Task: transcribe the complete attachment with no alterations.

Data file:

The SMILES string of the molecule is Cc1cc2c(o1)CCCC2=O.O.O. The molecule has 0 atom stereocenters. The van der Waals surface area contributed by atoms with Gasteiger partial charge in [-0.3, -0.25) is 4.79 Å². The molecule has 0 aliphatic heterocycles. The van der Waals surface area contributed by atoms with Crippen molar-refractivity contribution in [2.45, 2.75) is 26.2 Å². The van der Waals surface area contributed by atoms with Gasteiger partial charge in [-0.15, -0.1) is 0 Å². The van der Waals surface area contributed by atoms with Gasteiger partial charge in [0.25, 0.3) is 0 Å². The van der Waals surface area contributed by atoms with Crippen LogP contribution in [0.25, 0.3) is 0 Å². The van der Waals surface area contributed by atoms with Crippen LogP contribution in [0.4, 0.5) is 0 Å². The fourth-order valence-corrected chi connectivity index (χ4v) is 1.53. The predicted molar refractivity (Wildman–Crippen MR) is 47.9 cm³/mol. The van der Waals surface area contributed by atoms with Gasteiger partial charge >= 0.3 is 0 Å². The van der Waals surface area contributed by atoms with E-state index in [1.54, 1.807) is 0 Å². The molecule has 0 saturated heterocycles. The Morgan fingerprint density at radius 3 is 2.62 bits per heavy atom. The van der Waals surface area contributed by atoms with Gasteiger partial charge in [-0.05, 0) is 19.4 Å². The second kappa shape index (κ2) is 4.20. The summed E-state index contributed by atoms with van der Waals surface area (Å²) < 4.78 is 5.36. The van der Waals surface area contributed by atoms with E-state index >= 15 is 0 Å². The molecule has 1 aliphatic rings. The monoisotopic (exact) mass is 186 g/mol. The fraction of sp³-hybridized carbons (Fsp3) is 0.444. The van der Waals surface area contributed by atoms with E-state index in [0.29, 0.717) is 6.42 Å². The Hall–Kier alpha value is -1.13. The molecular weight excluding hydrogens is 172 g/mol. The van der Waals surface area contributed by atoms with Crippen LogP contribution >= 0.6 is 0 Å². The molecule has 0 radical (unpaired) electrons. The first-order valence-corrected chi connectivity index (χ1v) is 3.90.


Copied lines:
The SMILES string of the molecule is Cc1cc2c(o1)CCCC2=O.O.O. The molecule has 0 atom stereocenters. The van der Waals surface area contributed by atoms with Gasteiger partial charge in [-0.3, -0.25) is 4.79 Å². The molecule has 0 aliphatic heterocycles. The van der Waals surface area contributed by atoms with Crippen molar-refractivity contribution in [2.45, 2.75) is 26.2 Å². The van der Waals surface area contributed by atoms with Gasteiger partial charge in [-0.15, -0.1) is 0 Å². The van der Waals surface area contributed by atoms with Gasteiger partial charge in [0.25, 0.3) is 0 Å². The van der Waals surface area contributed by atoms with Crippen LogP contribution in [0.25, 0.3) is 0 Å². The van der Waals surface area contributed by atoms with Crippen LogP contribution in [0.4, 0.5) is 0 Å². The fourth-order valence-corrected chi connectivity index (χ4v) is 1.53. The predicted molar refractivity (Wildman–Crippen MR) is 47.9 cm³/mol. The van der Waals surface area contributed by atoms with Gasteiger partial charge >= 0.3 is 0 Å². The van der Waals surface area contributed by atoms with E-state index in [1.54, 1.807) is 0 Å². The molecule has 0 saturated heterocycles. The Morgan fingerprint density at radius 3 is 2.62 bits per heavy atom. The van der Waals surface area contributed by atoms with Gasteiger partial charge in [-0.05, 0) is 19.4 Å². The second kappa shape index (κ2) is 4.20. The summed E-state index contributed by atoms with van der Waals surface area (Å²) < 4.78 is 5.36. The van der Waals surface area contributed by atoms with E-state index >= 15 is 0 Å². The molecule has 1 aliphatic rings. The monoisotopic (exact) mass is 186 g/mol. The fraction of sp³-hybridized carbons (Fsp3) is 0.444. The van der Waals surface area contributed by atoms with E-state index in [0.29, 0.717) is 6.42 Å². The Hall–Kier alpha value is -1.13. The molecular weight excluding hydrogens is 172 g/mol. The van der Waals surface area contributed by atoms with Crippen LogP contribution >= 0.6 is 0 Å². The molecule has 0 radical (unpaired) electrons. The first-order valence-corrected chi connectivity index (χ1v) is 3.90.